Standoff puts Catalonia’s independence plans in jeopardy
Tensions within separatist movement may stall ‘democratic disconnection’ from Spain
Acting President of Catalonia Artur Mas. Opponents say many Catalans do not want independence. Photograph: Alex Caparros/Getty Images
Tensions within the Catalan separatist movement have created doubts over its willingness to break unilaterally from Spain, just days after the approval of a controversial resolution announcing the beginning of an independence process.
On November 9th, the Catalan parliament approved a nine-point document proposing the northeastern region’s “democratic disconnection” from Spain and asserting its refusal to obey Spanish state institutions. The roadmap envisaged independence being completed by spring of 2017.
The independence drive has created a standoff between the Catalan regional government of Artur Mas, which has led the initiative, and the central administration.
Madrid appealed against last week’s resolution straight after its approval and the Constitutional Court has declared it suspended pending a ruling.
However, frictions within the independence camp, rather than opposition from Madrid, appear to be the most immediate obstacle to secession.
He added that those parties did not have enough support “to complete the independence process”, apparently contradicting the gist of the recently approved resolution.
Mr Homs also said that after the December 20th general election, he expected to see “more dialogue, more negotiation and more agreement,” with the central government, all of which have been lacking between Catalonia and Madrid in recent months.
In September, the Junts pel Sí (Together for Yes) separatist coalition won the Catalan elections, which it treated as a plebiscite on independence.
However, it fell short of a majority of seats in the regional parliament and in order for the coalition’s candidate, Mr Mas, to continue as Catalan premier, he needed the backing of the radical leftist Popular Unity Candidacy (CUP).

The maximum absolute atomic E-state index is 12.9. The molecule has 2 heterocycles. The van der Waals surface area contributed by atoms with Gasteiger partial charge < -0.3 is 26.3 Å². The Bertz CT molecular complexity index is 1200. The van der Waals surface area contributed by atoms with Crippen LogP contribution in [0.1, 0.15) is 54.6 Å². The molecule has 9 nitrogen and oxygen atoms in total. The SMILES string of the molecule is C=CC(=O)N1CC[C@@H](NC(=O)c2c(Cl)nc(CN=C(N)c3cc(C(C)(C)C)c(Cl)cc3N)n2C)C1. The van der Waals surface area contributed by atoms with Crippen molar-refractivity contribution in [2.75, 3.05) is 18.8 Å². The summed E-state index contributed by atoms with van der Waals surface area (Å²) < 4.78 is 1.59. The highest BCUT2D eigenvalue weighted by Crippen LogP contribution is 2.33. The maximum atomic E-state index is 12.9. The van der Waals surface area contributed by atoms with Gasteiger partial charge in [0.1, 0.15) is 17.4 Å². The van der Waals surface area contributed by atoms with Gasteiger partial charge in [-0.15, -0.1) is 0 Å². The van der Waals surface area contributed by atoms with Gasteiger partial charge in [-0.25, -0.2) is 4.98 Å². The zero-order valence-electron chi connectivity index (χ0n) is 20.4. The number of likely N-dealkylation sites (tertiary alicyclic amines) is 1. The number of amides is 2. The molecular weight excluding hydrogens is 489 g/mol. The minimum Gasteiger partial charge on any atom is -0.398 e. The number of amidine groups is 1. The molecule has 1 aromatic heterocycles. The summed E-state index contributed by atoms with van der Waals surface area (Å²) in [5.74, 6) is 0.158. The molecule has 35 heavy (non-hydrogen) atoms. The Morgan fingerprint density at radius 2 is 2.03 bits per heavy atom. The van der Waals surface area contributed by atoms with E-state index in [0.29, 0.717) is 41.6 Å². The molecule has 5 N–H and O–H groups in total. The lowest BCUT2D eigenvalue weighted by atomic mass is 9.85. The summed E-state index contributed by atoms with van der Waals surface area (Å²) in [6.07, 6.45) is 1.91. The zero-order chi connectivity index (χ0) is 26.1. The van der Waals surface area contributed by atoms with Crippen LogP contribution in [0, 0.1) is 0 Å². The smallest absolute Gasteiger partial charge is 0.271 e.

Although the CUP wants independence, it has refused to support Mr Mas, because of corruption scandals affecting several of his colleagues and his administration’s spending cuts in Catalonia.Mr Mas’s allies warn that blocking his investiture, as the CUP has done twice since the election, will delay or even derail secession.
‘Negative effects’AraAndreu Mas-Colell
CUP deputy Julià de Jódar responded with an article in the same paper in which he accused Mas’s centre-right Convergence party of wanting to see the former “on its knees and begging for forgiveness”.
Unless Mr Mas’s coalition and CUP can agree on the leadership issue by the January 9th deadline, which is looking increasingly unlikely, new Catalan elections will be held, probably in the spring.
“If, unfortunately, there have to be elections in March, the pro-independence vote will grow,” said Oriol Junqueras, of Junts pel Sí.
However, the noticeably less strident tone struck by the Catalan government this week appears to reflect doubts over whether Junts pel Sí and CUP do indeed have a mandate to begin breaking away. Together, they have 72 of 135 seats in the Catalan parliament, a narrow majority. But many critics of the independence process have been emphasising that in September’s election they won only 48 percent of votes.
Last week, Catalan Socialist Party leader Miguel Iceta accused Mas of trying “to achieve independence when not even half of Catalans want it”.
Besides the difficulties within the secessionist movement, the poor relationship between Madrid and Catalonia was underlined when Prime Minister Mariano Rajoy did not include Mas in his round of consultations with Spanish political leaders on jihadist terrorism on Wednesday. Catalonia is one of Spain’s biggest hubs of jihadist activity.